Women are bearing a tremendous financial burden during the pandemic, primarily because of leaving the workforce, by choice or by force.
The Associated Press spoke with Suze Orman, personal finance expert and author of the podcast Women & Money, about how women can survive and emerge from this period.
Q: A lot of financial advice is focused on savings and investing. But what advice do you have for people who are simply struggling to get by?
A: You first have to list everything you spend money on and determine the must-spends. Buying clothes or ordering something on Amazon, are not a must-spend. Gasoline for a car, food at a grocery store, those are must-spends. List them in terms of priority — shelter and sustenance are the top.
Then, look at the must-spends and see what you can suspend. Federal student loan payments are suspended until the end of September. Mortgages you can suspend. If you are struggling, do not pay bills you do not have to pay if you can put them on hold.
It’s important to take a really realistic look at your life, so that you don’t keep kicking the can down the road. If you are going to owe your landlord eight months of back rent and you can’t pay it, you have to start making a plan now for the day that happens.
I would pretend like tomorrow everything is back to where I owe student loan payments and I owe this and owe that and start downsizing and figure that out now.
Q: In some cases, people made some good financial choices during the pandemic — saving more, paying off credit cards, spending less. Do you think it will stick and are there any lessons you hope people take away from this?
A: While I would love to think these habits will stick, I do not. The easiest to thing to do in life is to forget and the hardest thing to do is remember.
I thought 2008 would teach people to have an emergency fund, not run up debt, to stop buying bigger houses and new cars all the time. I thought for sure that would happen. But as the stock market started to go up and go up, and they saw their 401(k) and statements expand, all of a sudden they felt rich again and they felt like they could do anything. They could go out to eat and could get bigger homes.
Even though credit card debt has gone down … give it 10 years and this will just be whatever. A whole new group will be in their place (spending again).
I hope I am wrong.
Q: Even just a one-year employment gap can lead to a big decrease in earnings for women. For those that do return to the workforce, what can they do to make up for this period?
A: It’s not just women, it is how are people going to make up for this lost year.
You have to look at this as an opportunity. The opportunity is that you learned you need emergency savings or savings account. Or that you keep your car for 10 or so years instead of getting a new one every few years.
You make up for it by spending less than you normally would spend. You also make up for it by being active with your money. You make up for it by understanding that you pay for taxes now and opt for Roth retirement accounts. You make up for it by not buying certain investments. And by making sure if you own a home making sure it’s paid off by the time you retire.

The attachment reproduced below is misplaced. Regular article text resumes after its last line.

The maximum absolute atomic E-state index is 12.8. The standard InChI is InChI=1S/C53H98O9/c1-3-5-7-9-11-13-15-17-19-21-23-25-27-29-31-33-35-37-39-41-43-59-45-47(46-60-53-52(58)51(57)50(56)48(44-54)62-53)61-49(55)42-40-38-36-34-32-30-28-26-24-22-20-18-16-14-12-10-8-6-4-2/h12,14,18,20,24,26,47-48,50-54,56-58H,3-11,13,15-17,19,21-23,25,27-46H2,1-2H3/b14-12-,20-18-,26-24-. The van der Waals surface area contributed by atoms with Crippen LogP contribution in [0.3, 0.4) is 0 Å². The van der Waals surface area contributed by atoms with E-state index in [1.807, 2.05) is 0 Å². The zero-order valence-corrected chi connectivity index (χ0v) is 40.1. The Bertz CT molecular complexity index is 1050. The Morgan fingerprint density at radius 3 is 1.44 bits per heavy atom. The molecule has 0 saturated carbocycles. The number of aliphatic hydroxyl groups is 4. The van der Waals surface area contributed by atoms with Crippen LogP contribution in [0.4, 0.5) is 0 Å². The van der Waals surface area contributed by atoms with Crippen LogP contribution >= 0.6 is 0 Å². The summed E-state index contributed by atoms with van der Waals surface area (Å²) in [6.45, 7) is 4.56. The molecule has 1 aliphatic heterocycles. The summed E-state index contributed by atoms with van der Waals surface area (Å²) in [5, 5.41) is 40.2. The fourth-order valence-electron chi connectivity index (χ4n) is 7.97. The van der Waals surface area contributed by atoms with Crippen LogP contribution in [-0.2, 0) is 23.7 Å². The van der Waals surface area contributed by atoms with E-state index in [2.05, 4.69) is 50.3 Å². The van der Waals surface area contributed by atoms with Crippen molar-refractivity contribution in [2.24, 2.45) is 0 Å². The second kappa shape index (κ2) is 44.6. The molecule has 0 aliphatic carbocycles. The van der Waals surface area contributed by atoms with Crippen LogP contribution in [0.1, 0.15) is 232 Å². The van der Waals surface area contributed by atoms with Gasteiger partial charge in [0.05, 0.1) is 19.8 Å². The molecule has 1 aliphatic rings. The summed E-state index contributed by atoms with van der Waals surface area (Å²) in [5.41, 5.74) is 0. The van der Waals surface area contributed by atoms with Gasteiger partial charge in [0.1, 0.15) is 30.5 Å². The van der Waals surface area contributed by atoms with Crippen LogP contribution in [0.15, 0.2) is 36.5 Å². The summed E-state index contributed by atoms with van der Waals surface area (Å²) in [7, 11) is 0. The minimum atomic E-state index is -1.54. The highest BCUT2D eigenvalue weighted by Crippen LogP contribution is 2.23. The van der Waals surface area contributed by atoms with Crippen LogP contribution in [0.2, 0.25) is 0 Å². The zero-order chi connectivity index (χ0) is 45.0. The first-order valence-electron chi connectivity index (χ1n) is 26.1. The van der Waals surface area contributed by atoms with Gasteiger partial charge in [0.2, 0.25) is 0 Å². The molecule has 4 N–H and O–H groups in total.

You have to take a hardcore stance between what you can and cannot do so that you are okay. You cannot save the entire world until you save yourself. That is what we have to learn. This loss could lead to the biggest gains of your life.
Q: Why do you think women need financial advice specific to their gender?
A: Women are givers … it is their natural tendency to give, give, give.
I have done every talk show and met almost every celebrity out there. I cannot tell you the famous women out there who are so wealthy — Oprah excluded — who do not know about money.
But women are willing to admit when they don’t know the answers. I have yet to interview a man or go over their finances who don’t have answers to every question I have for them. But they are the wrong answers. Men are financial fakers.
Q: Some women say they need to learn more about money and investing. What do you tell them?
A: Let’s get really real. Women say they need to do it. It’s not about needing to do it. It’s about wanting to do it. If they wanted to do it — are you kidding me? They could watch CNBC, they could read Barrons and there are financial books galore. Read my Women & Money book, listen to my podcast. It’s an excuse. It’s like saying I need to lose weight, okay then do it.
It’s not until you want to do it that you will do it. There is not a lack of resources out there. In this day and age, you have a million ways you can go (to invest).
Do not tell Suze Orman that you don’t know where to go to do this. You are just fooling yourself, and you are the one that is losing out.
Q. The pandemic is expected to set women back years in terms of economic security and representation in the workforce. Do you think that they, as a group, can recover from this?
A. Absolutely. I absolutely do. I do think it could be another rough year. I don’t think it will be until March 2022 until we feel some normalcy. But I think women have the ability to recreate themselves all the time.
If you have what it takes to recover from a divorce — and most women do — or the death of a spouse, you can recover from a one or two-year setback from a pandemic where the entire world was affected.
Emotionally you are not by yourself, it’s a worldwide phenomenon. You have emotional support. So you absolutely have what it takes to recover.
I believe if you learn the lesson that this taught you, you will emerge far richer, far stronger and more secure.
In photo: Suze Orman, personal finance expert and author of the podcast ‘Women & Money’. (AP)